Miliband defends specialist programme

Specialist schools south of the border have since 1997 pushed up GCSE scores - the equivalent of Standard grade - far faster than others outwith the Government's designated programme, David Miliband, England's Schools Standards Minister, yesterday told an audience at Glasgow University.

On a fact-finding tour of Scotland, the minister strongly defended Labour's specialist school programme, which will cover two-thirds of secondaries by 2006 and is designed to raise standards across the curriculum. Schools will receive a one-off payment of pound;100,000 and annual help of pound;120,000 for a 1,000-pupil school in return for devising a local mission.

"The rationale is simple: the search for a unique identity is the most potent contributor to the critical self-evaluation that is vital to continuous improvement in any organisation," Mr Miliband said.

On top of that, up to 300 "advanced schools" are intended to spread good practice and become involved in federations.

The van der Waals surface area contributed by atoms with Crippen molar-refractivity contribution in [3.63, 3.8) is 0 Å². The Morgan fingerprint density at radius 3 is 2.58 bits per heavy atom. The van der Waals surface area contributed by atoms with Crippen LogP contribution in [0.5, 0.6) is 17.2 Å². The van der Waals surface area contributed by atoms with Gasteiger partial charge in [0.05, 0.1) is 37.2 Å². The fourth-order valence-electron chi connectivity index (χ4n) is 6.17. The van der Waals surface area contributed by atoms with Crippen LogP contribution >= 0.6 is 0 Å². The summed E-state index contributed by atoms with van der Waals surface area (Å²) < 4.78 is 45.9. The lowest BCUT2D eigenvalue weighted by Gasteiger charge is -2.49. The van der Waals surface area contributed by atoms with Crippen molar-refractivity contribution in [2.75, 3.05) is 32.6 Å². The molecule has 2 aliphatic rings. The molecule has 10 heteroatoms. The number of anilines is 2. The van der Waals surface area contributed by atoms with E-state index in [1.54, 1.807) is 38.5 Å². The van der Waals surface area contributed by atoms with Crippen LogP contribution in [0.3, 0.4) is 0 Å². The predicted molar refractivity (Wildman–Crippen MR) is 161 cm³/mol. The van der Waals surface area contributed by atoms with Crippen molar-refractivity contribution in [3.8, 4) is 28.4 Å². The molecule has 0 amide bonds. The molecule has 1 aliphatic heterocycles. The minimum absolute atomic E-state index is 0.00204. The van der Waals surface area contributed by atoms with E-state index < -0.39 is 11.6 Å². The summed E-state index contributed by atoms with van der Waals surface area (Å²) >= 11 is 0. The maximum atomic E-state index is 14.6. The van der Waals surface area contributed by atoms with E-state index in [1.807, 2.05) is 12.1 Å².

In yet another divergence from Scottish practice, up to 1,400 "of our most challenging schools" will receive leadership incentive grants worth pound;125,000 a year that are likely to go towards extra pay for middle and senior managers.

Mr Miliband described the English system five years ago when Labour took control as being "in meltdown" and "tattered and torn". It was starved of cash and fragmenting. The minister said: "Our strategy was straightforward. We set out to tackle the outstanding weaknesses of the system and close the attainment gap from the bottom up. Since 1998, there has been a 10 percentage point jump in the number of 11-year-olds achieving the expected standard for their age in English tests. In maths, there has been a 12-point improvement."

A-level passes were the highest ever while basic standards in poor areas had risen - England's system was one of the fastest improving in the industrialised world.

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